Hollett says she hopes to be involved in making Twitter a safe space.
By H.G. Watson, Associate Editor
Jennifer Hollett understands the toll of online harassment.
Hollett was Olivia Chow’s digital director during Chow’s 2014 Toronto mayoral campaign. It was then that Hollett saw first hand the harassment directed at Chow online and in person, to the point where it became one of the stories of the election.
That understanding will be helpful in her new job. On Aug. 22, Twitter Canada announced that Hollett will be its new head of news and government.
“When I saw the position posted I had to leap at the opportunity, because my background is a Venn diagram of digital, of politics and of journalism,” she told J-Source. She takes over the post from Steve Ladurantaye, who left in April 2016 to be the managing editor of digital news at CBC.
A generation of Canadians knew Hollett first as a MuchMusic VJ. But her resume is incredibly varied—she studied public policy at Harvard, worked as a reporter and producer for CBC, CTV and MuchMusic, developed an app that made political party ads transparent, and ran in the 2015 federal election for the NDP in Toronto.
“It seems like the natural evolution of my experience,” she said of her new job.
In her new role, she’ll be showing newsrooms, journalists and politicians to “see how they can make the most out of Twitter.”
Making sure Twitter is a safe space for everyone is something Hollett hopes to be involved in as part of her new role. “As a feminist, it’s an issue that I’m really passionate about,” she said.
Public figures such as politicians and journalists, especially those who are women and people of colour, continue to face harassment on the platform. BuzzFeed writer Charlie Warzel recently outlined some of the harassment problems users have endured over Twitter’s 10-year history.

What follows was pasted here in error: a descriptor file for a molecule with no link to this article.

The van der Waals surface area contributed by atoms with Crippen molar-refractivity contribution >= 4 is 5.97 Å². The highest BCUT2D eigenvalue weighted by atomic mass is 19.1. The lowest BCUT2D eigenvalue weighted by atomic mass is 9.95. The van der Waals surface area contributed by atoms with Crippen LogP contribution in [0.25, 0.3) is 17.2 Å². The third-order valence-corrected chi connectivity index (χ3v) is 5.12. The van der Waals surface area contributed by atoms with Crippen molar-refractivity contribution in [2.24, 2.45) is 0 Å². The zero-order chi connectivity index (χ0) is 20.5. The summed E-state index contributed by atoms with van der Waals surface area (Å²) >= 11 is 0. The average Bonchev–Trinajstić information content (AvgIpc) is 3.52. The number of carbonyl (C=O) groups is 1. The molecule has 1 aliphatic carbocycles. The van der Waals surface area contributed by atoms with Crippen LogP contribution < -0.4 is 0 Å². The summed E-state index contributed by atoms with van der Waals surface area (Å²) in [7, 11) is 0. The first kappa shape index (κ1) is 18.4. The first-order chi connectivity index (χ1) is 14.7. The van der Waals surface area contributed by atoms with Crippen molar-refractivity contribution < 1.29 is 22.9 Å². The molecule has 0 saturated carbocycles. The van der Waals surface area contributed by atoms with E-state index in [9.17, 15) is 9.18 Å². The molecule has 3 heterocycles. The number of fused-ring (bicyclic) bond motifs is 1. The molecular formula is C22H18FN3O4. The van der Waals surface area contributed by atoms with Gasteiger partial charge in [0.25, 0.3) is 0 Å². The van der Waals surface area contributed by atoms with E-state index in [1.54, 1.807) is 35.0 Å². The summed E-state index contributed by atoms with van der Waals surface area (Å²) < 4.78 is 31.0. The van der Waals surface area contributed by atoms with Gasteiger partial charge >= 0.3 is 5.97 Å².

A group called the Trust and Safety Council is an opportunity for Twitter learn more what it can do to stop harassment, according to Cam Gordon, a Twitter Canada spokesperson. “It goes both ways,” he said. “It does allow a lot of free speech but with that there are a lot of things we need to keep an eye on.” On Aug. 18, Twitter also announced new ways for users to “control” their experience on the social network.
As noted by the Financial Post, Twitter has also faced dwindling user numbers.
Hollett believes the importance of the network comes from its immediacy. Just a few weeks ago, she said, she shared information about fire in downtown Toronto using her own Twitter account, and later got updates on it the same way. “That’s the case whether it’s a local story or an international story,” she said.
“News breaks first on Twitter,” Hollett added.